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The Old Frying Pan

by James W. Whilt

You may talk of your broilers, both single and double,
Your roasters and toasters, they're all lots of trouble;
But when out in the hills, just find if you can,
Any kind of a dish like the old frying pan.

Over a campfire you don't need a stove,
Out in the hills, the place we all love,
Such hotcakes they never were tasted by man,
With many the thanks to the old frying pan.

When the trout are all fried to a rich golden brown,
I know old epicures would look, with a frown
At the meal set before me; dispute it who can,
With naught for a plate but the old frying pan.

With the venison cooked, the potatoes all fried,
Bannocks like bed-quilts, with coffee beside,
You could eat till you busted, dispute it who can;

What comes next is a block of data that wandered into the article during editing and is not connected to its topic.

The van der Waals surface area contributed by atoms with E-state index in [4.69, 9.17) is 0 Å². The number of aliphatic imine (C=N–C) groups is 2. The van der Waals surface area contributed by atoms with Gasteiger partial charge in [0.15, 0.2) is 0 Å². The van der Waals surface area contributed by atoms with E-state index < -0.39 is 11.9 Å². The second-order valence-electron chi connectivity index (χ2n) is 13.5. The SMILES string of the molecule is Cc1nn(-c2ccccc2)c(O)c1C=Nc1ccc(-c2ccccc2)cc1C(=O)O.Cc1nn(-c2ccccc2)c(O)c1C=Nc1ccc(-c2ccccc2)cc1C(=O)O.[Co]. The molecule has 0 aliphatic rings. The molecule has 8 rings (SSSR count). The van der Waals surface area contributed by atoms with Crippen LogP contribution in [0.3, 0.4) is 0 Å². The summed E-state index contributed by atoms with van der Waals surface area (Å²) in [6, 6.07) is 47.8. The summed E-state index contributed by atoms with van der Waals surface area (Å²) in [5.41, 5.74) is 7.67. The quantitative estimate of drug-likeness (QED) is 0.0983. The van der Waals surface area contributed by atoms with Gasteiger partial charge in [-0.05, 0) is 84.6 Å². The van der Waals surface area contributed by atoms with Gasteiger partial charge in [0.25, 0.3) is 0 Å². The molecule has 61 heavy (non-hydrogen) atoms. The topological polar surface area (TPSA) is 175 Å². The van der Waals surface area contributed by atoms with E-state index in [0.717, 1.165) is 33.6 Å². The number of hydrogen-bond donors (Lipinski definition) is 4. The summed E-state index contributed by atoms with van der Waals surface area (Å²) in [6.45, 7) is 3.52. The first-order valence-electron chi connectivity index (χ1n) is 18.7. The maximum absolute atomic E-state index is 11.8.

Was dish e'er invented like the old frying pan?

Many a miner, in the good days of old,
Way back in the foothills a-searching for gold
Deep in some creek-bed, for the rich yellow sand,
Has panned out a grub-stake with the old frying pan.

There's been cattle rustlers, when in a great hurry
Used no other iron, but why should they worry,
For many and many and many the brand,
That has been blotched out with an old frying pan.

So your praises I'll shout, both far, wide and high,
That you're the best dish, till the day that I die;
Why, there's many a woman "cleaned up" on her man
With no other club but the old frying pan.

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